In small cell carcinoma, the cells are arranged in sheets (no features of squamous cell or adenocarcinoma that will be discussed in the later cases). There are numerous mitoses (arrows). The cell of origin of small cell carcinoma is believed to be the neuroendocrine progenitor cells that are present in the bronchial mucosa. These progenitor cells as well as carcinoma arising from these have dense core granules by electron microscopy and stain positive for neuroendocrine markers such as chromogranin and synaptophysin (shown in the right side panel) Positive staining is brown. Positive cytokeratin on the right top panel proves that this carcinoma is epithelial in origin.

Small cell carcinoma. This is a highly malignant tumor of the lung with neuroendocrine features ( dense-core secretory granules by electron microscopy and expression of neuroendocrine markers) . It accounts for 20% of all lung carcinomas. There is a strong association with cigarette smoking and the male-to-female ratio is 2:1. The carcinoma grows rapidly and 70% patients are first seen in an advanced stage.
 
Small cell carcinoma is particularly sensitive to radiation and chemotherapy. Most small cell carcinomas have metastasized prior to diagnosis making surgical resection ineffective. The survival time of untreated small cell carcinoma is about 6 to 17 weeks.

20

carcinoid tumor

Carcinoid is a low grade endocrine tumor. These also arise from the neuroendocrine progenitor cells like small cell carcinoma, however, they are low grade histologically and have a much better prognosis. Dense core granules by electron microscopy and positive neuroendocrine markers will be seen in these tumors.
Note the difference: These cells have more eosinophilic (pink) cytoplasm compared to small cell carcinoma.

Bronchial carcinoids are the most common tumor of childhood.
There is no association with cigarette smoking.
Histologically, these cells have a lot more cytoplasm, uniform nuclei.
Patients with typical carcinoids have excellent prognosis 90% 5-year survival after surgery.
Atypical features such as necrosis and mitoses lowers the 5-year survival

21

Zones of lungs and pressure

Zone 1:
PA> Pa > Pv

Zone 2:
Pa> PA > Pv

Zone 3:
Pa> Pv > PA

22

Stages of Pulmonary Edema

First institial edema - fluid leaks into intertitial space because of increased pressures, usually doesn't impair lung functioning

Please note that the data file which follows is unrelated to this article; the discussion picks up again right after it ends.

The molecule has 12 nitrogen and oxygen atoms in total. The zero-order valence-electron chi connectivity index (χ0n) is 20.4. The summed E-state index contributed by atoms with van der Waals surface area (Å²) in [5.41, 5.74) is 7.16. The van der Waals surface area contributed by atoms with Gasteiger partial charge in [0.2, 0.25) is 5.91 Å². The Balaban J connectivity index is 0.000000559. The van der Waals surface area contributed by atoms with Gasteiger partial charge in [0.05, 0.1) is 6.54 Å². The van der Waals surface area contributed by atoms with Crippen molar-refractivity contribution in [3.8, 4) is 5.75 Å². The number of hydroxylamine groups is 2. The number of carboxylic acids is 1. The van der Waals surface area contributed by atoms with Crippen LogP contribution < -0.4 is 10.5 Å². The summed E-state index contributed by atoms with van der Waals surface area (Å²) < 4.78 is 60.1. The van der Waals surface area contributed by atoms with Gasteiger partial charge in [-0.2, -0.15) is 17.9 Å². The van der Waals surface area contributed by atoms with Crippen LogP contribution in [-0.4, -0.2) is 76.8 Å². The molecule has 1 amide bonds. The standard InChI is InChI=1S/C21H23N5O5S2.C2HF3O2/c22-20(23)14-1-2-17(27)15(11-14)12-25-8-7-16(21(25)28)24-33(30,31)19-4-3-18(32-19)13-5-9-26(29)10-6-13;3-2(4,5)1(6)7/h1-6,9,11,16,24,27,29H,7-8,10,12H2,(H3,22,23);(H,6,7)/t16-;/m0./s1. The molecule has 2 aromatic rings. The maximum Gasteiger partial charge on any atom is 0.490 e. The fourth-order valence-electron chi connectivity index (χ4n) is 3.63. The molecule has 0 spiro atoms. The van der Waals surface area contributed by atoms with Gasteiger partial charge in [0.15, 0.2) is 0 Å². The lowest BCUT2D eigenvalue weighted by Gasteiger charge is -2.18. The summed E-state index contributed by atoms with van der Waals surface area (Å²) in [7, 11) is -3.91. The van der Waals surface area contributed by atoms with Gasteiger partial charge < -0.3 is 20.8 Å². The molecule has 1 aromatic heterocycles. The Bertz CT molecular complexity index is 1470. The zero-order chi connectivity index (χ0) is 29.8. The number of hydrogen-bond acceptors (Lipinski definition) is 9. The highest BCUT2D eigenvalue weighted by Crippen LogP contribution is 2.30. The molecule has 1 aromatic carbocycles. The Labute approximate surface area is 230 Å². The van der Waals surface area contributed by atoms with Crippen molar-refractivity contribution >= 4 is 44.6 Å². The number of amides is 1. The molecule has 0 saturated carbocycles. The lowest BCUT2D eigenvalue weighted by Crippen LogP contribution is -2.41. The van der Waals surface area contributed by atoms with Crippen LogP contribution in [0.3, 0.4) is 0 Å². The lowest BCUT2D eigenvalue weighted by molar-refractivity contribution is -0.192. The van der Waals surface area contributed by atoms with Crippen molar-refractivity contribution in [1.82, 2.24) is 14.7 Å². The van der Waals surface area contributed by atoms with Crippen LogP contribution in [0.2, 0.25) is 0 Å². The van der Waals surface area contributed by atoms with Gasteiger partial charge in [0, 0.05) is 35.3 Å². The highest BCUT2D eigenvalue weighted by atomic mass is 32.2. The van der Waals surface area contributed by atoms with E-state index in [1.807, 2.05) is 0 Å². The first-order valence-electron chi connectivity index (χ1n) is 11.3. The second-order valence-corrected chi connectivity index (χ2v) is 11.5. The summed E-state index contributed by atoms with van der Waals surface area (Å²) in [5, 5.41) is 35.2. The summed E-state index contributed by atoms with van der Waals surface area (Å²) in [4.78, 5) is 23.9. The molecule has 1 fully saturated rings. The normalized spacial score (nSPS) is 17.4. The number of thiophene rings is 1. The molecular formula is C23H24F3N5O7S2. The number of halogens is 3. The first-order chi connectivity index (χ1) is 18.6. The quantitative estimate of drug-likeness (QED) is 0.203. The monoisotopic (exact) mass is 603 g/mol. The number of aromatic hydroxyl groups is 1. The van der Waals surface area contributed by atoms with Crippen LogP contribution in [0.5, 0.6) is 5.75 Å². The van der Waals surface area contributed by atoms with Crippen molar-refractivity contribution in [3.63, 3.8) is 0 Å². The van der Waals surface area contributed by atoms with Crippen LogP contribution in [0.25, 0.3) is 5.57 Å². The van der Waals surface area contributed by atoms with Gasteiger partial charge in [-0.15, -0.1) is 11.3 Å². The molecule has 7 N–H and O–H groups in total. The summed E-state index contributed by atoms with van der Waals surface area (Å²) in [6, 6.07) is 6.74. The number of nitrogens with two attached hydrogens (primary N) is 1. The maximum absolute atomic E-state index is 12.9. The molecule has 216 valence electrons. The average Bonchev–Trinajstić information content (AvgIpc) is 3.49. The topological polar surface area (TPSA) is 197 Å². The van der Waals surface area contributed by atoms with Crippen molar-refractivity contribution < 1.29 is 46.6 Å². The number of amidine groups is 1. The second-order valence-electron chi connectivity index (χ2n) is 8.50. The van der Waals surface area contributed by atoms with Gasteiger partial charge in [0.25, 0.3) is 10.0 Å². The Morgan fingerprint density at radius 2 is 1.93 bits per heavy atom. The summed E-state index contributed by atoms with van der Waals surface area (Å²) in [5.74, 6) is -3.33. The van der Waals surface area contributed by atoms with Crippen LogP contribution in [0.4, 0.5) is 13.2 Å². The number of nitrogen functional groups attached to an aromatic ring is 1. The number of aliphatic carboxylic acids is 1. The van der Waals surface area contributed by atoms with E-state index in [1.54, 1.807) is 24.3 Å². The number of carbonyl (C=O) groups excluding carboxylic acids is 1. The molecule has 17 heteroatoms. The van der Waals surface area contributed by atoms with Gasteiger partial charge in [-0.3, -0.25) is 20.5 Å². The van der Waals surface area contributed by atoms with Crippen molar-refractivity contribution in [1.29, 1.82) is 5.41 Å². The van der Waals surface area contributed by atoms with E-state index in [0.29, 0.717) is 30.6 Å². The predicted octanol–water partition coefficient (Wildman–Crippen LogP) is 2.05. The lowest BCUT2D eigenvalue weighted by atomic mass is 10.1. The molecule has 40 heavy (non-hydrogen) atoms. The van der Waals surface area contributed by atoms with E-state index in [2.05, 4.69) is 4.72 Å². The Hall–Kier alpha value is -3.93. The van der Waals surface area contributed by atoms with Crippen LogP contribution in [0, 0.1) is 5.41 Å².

Next, alveolar edema, fluid moves from interstital space into alveolar space - this can cause dysnea and coughing up pink frothy sputum

23

Causes of pulmonary edema

increased capillary hydrostatic pressure --> due to MI or fluid overload

increased capillary permeability --> due to toxins or sepsis

reduced lymph drainage --> increased central venous pressure

decreased intersitital pressure --> due to rapid removal of pleural effusion or pntx

decreased osmotic - due to high altitude

24

pulmonary edema

Pulmonary  Edema  causes  stiffening  of  th  normally   easily distensible  lung,  thus impairing
 ventilation,  in   addition  to  hypoxemia

Tachypnea caused bu J receptor activation and hypoexia oversomes the ventialteoy impairment

shunt is mechanism of hypoxemia ***
 

25

pulmonary embolism

Triad:
1) hypercoabulatible state: oral contraceptives, underlying issue
2) statis - hspital bed, long travel
3) trauama to lower extremities

V/Q  mismatching and shunt -- mechamism of hypoxemia (perfusion w/o vetialtion)

diagnosis: wells score
d-dimer is senstive not specific - only used with low ot intermediate score and clinical suspicion
 

26

Pulomonary Hypertension

1. pulmonary arterial hypertension: genetic or assocaited with another comobid like HIV or drugs
(increased TPG and high PVR)
2. left heart disease (low TPG)
3. lung disease or hypoxemia: COPD, sleep ap, high alt
4. chronic PEs
5. misc: sarcoid, etc.

Transpulmonary Pressure Gradient (TPG)= mPAP-­‐mPCWP

All types can cause right heart failure

27

drugs to treat obstructive lung disease

Anti-­‐Inflammatory Agents:
Mast  Cell  Stabilizers (cromolyn) - usually inhaled (topical) Inhibit pulmonary mast cell  degranulationin  response  to a  variety  of stimuli (e.g., antigens, exercise, occupational  etc.) - preventative
inhibits histamine and PGD2 release from mast cells by releasing annexin A1

Corticosteroids: act on inflammatory cells (macrphages and mast cells --> decrease cytokine release) and structural cells (smooth muscle) - mostly inhalation, but some systemic use if severe
Leukotriene  Modifiers - blocks converdation of AA
PDE4 Inhibitors: increases  cAMP  in  inflammatory cells: 1. Decreases  the  release  of  inflamm.  mediators  in  neutrophils 2.  Decreases  the  release  of  cytokines 3.  Decreases  apoptosis

Immunomodulators  (A-­IgE  &  A-­IL5  Absor)

Bronchodilators
Methylxanthines: thophylline -- histoen deacetylase, small therapeutic window - tox = nausea, vomit, seizure
β2-­Agonists - sympathetic activator but without cardiac toxicity --> albuterol, also upregualte cAMP
problem is tolerance
Anti-­muscarinic  drugs - act on acetylcholine (block) - bonrchodilation